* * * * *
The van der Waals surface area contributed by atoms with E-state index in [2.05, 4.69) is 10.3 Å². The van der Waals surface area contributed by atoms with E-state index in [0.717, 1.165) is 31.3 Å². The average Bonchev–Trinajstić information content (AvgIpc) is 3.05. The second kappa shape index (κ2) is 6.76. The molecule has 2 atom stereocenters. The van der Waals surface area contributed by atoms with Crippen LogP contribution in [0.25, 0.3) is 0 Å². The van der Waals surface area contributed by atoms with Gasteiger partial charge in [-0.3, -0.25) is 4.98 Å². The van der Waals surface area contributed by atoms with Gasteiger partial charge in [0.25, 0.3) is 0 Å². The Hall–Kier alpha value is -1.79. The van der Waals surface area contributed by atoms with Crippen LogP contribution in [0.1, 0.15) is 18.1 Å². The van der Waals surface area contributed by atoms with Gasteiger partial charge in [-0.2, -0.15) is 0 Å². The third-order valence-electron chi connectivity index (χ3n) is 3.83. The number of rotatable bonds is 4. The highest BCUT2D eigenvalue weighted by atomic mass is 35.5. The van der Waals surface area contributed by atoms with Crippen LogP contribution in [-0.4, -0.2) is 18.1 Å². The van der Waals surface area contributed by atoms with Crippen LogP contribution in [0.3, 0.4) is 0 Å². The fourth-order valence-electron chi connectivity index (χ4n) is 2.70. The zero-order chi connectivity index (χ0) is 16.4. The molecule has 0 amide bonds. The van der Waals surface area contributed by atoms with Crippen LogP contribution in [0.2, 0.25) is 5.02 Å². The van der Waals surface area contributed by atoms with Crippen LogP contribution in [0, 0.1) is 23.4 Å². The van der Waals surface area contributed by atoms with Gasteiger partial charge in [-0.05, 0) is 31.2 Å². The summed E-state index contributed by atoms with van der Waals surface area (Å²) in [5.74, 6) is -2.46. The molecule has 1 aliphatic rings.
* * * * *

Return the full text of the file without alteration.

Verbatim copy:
The van der Waals surface area contributed by atoms with E-state index in [2.05, 4.69) is 10.3 Å². The van der Waals surface area contributed by atoms with E-state index in [0.717, 1.165) is 31.3 Å². The average Bonchev–Trinajstić information content (AvgIpc) is 3.05. The second kappa shape index (κ2) is 6.76. The molecule has 2 atom stereocenters. The van der Waals surface area contributed by atoms with Crippen LogP contribution in [0.25, 0.3) is 0 Å². The van der Waals surface area contributed by atoms with Gasteiger partial charge in [-0.3, -0.25) is 4.98 Å². The van der Waals surface area contributed by atoms with Gasteiger partial charge in [0.25, 0.3) is 0 Å². The Hall–Kier alpha value is -1.79. The van der Waals surface area contributed by atoms with Crippen LogP contribution in [0.1, 0.15) is 18.1 Å². The van der Waals surface area contributed by atoms with Gasteiger partial charge in [-0.2, -0.15) is 0 Å². The third-order valence-electron chi connectivity index (χ3n) is 3.83. The number of rotatable bonds is 4. The highest BCUT2D eigenvalue weighted by atomic mass is 35.5. The van der Waals surface area contributed by atoms with Crippen LogP contribution in [-0.4, -0.2) is 18.1 Å². The van der Waals surface area contributed by atoms with Crippen LogP contribution in [0.3, 0.4) is 0 Å². The fourth-order valence-electron chi connectivity index (χ4n) is 2.70. The zero-order chi connectivity index (χ0) is 16.4. The molecule has 0 amide bonds. The van der Waals surface area contributed by atoms with Crippen LogP contribution in [0.2, 0.25) is 5.02 Å². The van der Waals surface area contributed by atoms with Crippen LogP contribution in [0, 0.1) is 23.4 Å². The van der Waals surface area contributed by atoms with Gasteiger partial charge in [-0.05, 0) is 31.2 Å². The summed E-state index contributed by atoms with van der Waals surface area (Å²) in [5.74, 6) is -2.46. The molecule has 1 aliphatic rings.